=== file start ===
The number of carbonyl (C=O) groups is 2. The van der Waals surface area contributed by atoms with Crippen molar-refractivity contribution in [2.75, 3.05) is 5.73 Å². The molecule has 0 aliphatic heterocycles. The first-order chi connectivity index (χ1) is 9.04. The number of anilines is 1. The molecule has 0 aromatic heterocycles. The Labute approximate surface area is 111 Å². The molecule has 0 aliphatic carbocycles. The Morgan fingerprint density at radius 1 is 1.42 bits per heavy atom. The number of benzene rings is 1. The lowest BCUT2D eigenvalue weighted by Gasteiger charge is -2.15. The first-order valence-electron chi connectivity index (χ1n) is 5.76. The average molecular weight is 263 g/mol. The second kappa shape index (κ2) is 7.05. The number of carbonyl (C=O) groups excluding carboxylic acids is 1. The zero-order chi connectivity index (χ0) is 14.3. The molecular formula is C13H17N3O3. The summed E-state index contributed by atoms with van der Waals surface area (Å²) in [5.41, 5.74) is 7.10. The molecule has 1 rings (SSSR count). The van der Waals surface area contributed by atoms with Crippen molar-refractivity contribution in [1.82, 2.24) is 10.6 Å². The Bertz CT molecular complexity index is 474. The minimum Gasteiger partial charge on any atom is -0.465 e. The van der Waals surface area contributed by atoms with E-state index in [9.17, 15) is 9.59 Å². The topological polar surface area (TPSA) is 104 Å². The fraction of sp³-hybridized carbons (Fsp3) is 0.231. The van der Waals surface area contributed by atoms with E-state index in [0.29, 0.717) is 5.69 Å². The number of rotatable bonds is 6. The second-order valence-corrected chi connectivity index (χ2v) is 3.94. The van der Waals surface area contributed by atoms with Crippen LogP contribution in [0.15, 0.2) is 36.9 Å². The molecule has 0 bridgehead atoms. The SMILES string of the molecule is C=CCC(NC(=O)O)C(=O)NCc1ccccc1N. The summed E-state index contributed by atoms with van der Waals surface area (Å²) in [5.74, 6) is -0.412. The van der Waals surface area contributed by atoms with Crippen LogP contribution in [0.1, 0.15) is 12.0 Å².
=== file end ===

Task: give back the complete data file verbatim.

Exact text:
The number of carbonyl (C=O) groups is 2. The van der Waals surface area contributed by atoms with Crippen molar-refractivity contribution in [2.75, 3.05) is 5.73 Å². The molecule has 0 aliphatic heterocycles. The first-order chi connectivity index (χ1) is 9.04. The number of anilines is 1. The molecule has 0 aromatic heterocycles. The Labute approximate surface area is 111 Å². The molecule has 0 aliphatic carbocycles. The Morgan fingerprint density at radius 1 is 1.42 bits per heavy atom. The number of benzene rings is 1. The lowest BCUT2D eigenvalue weighted by Gasteiger charge is -2.15. The first-order valence-electron chi connectivity index (χ1n) is 5.76. The average molecular weight is 263 g/mol. The second kappa shape index (κ2) is 7.05. The number of carbonyl (C=O) groups excluding carboxylic acids is 1. The zero-order chi connectivity index (χ0) is 14.3. The molecular formula is C13H17N3O3. The summed E-state index contributed by atoms with van der Waals surface area (Å²) in [5.41, 5.74) is 7.10. The molecule has 1 rings (SSSR count). The van der Waals surface area contributed by atoms with Crippen molar-refractivity contribution in [1.82, 2.24) is 10.6 Å². The Bertz CT molecular complexity index is 474. The minimum Gasteiger partial charge on any atom is -0.465 e. The van der Waals surface area contributed by atoms with E-state index in [9.17, 15) is 9.59 Å². The topological polar surface area (TPSA) is 104 Å². The fraction of sp³-hybridized carbons (Fsp3) is 0.231. The van der Waals surface area contributed by atoms with E-state index in [0.29, 0.717) is 5.69 Å². The number of rotatable bonds is 6. The second-order valence-corrected chi connectivity index (χ2v) is 3.94. The van der Waals surface area contributed by atoms with Crippen LogP contribution in [0.15, 0.2) is 36.9 Å². The molecule has 0 bridgehead atoms. The SMILES string of the molecule is C=CCC(NC(=O)O)C(=O)NCc1ccccc1N. The summed E-state index contributed by atoms with van der Waals surface area (Å²) in [5.74, 6) is -0.412. The van der Waals surface area contributed by atoms with Crippen LogP contribution in [0.1, 0.15) is 12.0 Å².